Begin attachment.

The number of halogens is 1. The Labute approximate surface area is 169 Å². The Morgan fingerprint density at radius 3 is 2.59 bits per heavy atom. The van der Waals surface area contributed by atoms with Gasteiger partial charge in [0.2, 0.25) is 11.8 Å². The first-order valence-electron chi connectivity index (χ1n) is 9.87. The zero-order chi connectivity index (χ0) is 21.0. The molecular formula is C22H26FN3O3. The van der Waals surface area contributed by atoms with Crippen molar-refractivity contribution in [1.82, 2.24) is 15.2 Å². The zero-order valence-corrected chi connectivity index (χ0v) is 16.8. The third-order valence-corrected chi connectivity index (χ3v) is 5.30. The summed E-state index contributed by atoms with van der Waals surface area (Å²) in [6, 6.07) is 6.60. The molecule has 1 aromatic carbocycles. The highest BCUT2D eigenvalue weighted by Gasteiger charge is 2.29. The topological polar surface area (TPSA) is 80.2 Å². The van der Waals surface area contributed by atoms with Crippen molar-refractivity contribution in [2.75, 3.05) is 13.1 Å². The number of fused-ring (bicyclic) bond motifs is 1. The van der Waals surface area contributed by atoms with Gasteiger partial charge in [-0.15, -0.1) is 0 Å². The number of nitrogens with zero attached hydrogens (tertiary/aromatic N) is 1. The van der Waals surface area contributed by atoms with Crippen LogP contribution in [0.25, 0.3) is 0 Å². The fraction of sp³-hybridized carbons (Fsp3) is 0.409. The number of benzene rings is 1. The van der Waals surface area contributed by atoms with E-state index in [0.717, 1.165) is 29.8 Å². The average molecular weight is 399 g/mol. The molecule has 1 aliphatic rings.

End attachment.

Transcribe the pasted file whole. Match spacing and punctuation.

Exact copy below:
The number of halogens is 1. The Labute approximate surface area is 169 Å². The Morgan fingerprint density at radius 3 is 2.59 bits per heavy atom. The van der Waals surface area contributed by atoms with Gasteiger partial charge in [0.2, 0.25) is 11.8 Å². The first-order valence-electron chi connectivity index (χ1n) is 9.87. The zero-order chi connectivity index (χ0) is 21.0. The molecular formula is C22H26FN3O3. The van der Waals surface area contributed by atoms with Crippen molar-refractivity contribution in [1.82, 2.24) is 15.2 Å². The zero-order valence-corrected chi connectivity index (χ0v) is 16.8. The third-order valence-corrected chi connectivity index (χ3v) is 5.30. The summed E-state index contributed by atoms with van der Waals surface area (Å²) in [6, 6.07) is 6.60. The molecule has 1 aromatic carbocycles. The highest BCUT2D eigenvalue weighted by Gasteiger charge is 2.29. The topological polar surface area (TPSA) is 80.2 Å². The van der Waals surface area contributed by atoms with Crippen molar-refractivity contribution in [2.75, 3.05) is 13.1 Å². The number of fused-ring (bicyclic) bond motifs is 1. The van der Waals surface area contributed by atoms with Gasteiger partial charge in [-0.15, -0.1) is 0 Å². The number of nitrogens with zero attached hydrogens (tertiary/aromatic N) is 1. The van der Waals surface area contributed by atoms with Crippen LogP contribution in [0.25, 0.3) is 0 Å². The fraction of sp³-hybridized carbons (Fsp3) is 0.409. The number of benzene rings is 1. The van der Waals surface area contributed by atoms with E-state index in [0.717, 1.165) is 29.8 Å². The average molecular weight is 399 g/mol. The molecule has 1 aliphatic rings.